, Mortimer wrote toKelly that a severance of 21months is “excessive and doesnot warrant a counter oer.”After three months of nego-tiations, Mortimer notied Kellythat he would receive a total of48 weeks, including a standard12 weeks notice received by em-ployees plus an additional threeweeks for each year of serviceas outlined in the RedundancyPolicy. He would also remain onpayroll — receiving benets andcontributing to his pension plan— until Oct. 1.The rest of Kelly’s sev-erance would be paid inone lump sum on thatday, after which theuniversity consideredthe maer closed,wrote Mortimer.“My biggest frus-tration was having tonegotiate with SimonMortimer for threemonths to get whatshould have been oeredfrom day one with respectto the nancial portion of theseparation,” said Kelly.But he believes his severancenegotiations were forcibly con-cluded, which hurt his monthlypension. Kelly had intended tonegotiate to remain on payrollwhile receiving his severance be-cause that would have allowedhim access to benets and con-tribute to his pensionand receive benets. A pension consultanthad estimated that his pensionwas reduced by approximately$500 per month as a result,according to Kelly.“I now have to sue Ryerson forwhat I was basically entitled to[under the Redundancy Policy],”said Kelly, adding that he nowhas to pay $725 each month for benets for his family.He is currently in the pro-cess of nding a lawyer thatwill take on the case.But the RedundancyPolicy states that em-ployees’ benets andpension contributionsend the day they are dis-missed from their posi-tions.Kelly’s former supervi-sor, FEAS dean MohamedLachemi declined to com-ment on Kelly’s termination.VP nance and administration Julia Hanigsberg and Mortimeralso declined to speak about themaer, citing privacy issues sur-rounding labour relations.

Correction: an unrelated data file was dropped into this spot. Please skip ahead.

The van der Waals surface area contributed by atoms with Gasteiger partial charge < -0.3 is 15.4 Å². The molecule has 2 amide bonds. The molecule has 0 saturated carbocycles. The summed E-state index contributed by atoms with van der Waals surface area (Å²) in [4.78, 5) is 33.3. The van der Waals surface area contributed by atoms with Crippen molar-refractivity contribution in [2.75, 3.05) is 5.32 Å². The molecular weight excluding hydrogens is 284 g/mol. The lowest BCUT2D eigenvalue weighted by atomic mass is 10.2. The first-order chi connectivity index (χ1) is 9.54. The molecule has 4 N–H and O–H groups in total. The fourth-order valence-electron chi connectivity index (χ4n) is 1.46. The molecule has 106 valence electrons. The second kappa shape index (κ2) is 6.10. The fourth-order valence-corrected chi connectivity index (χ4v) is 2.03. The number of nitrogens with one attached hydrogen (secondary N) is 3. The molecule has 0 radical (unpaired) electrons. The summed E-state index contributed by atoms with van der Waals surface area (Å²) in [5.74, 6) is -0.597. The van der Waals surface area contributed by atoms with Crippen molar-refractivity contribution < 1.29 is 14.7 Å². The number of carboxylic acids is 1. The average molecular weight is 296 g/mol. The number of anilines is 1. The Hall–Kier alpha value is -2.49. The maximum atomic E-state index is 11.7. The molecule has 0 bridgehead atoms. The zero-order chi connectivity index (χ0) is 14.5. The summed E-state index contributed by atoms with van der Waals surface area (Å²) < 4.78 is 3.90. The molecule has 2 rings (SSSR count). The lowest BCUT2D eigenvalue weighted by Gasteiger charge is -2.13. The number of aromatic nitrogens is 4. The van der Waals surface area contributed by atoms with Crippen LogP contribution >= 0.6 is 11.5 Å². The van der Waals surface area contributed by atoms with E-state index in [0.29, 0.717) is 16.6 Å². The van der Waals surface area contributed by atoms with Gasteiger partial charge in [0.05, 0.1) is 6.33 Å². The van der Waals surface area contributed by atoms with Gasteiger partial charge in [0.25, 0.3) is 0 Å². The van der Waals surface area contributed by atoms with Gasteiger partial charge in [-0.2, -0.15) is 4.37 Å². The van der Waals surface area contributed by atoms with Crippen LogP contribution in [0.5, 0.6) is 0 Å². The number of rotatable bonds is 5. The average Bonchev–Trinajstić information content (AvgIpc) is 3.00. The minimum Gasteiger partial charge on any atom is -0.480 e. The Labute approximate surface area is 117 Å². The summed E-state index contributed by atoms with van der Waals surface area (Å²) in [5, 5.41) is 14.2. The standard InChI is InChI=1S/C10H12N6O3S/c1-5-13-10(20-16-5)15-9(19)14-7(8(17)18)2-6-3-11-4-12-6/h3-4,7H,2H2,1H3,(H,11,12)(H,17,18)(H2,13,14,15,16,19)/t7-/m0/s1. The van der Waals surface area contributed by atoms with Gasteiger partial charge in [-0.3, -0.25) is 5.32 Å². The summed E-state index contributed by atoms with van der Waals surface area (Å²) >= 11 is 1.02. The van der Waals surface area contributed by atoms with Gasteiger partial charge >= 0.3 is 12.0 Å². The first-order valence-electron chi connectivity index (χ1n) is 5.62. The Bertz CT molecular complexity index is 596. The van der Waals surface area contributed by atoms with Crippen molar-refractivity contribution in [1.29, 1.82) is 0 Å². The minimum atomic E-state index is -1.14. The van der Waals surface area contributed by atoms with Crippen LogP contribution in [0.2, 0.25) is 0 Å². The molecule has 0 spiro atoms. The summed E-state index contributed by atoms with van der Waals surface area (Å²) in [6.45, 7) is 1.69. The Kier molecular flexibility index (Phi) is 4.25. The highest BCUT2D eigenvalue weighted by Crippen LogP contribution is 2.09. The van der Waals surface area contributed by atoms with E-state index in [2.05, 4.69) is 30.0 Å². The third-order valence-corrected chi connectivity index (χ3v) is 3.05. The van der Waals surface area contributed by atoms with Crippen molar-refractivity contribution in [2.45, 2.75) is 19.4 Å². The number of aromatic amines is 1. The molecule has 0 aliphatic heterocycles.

Former HR employee plans to sue Ryerson over dismissal
Sexualassult atfrosh event
A female student report-ed last week that she hadbeen sexually assaulted andthreatened by a man during afrosh week concert.The student was at anoutdoor concert in the Pit-man Hall courtyard on Aug.29 when a man allegedlygrabbed her from behind andkissed her neck. The assail-ant then told her he wouldnd her alone and rape her.The victim also reported thatthe man said he knew whereshe lived and mentioned herroom number.The student was not ableto give a detailed descriptionof her assailant but she no-ticed he was wearing a whitefrosh t-shirt.Ryerson security has nothad any leads on the identityof the man but the incidentremains under investigation.It is unknown whether thesuspect was a student or ifhe lived in residence.Security said such inci-dents are extremely rare andfrosh-related assaults havenot occured in the past.Student housing managerChad Nuttal also said sexualassault is very uncommon inresidence but he also notedmany cases go unreported.“I applaud the woman forcoming forward,” he said.This is the second sexualassault on campus this year.The rst occured in February,when a female student washarassed while standing inline for a coffee in Eric PalinHall.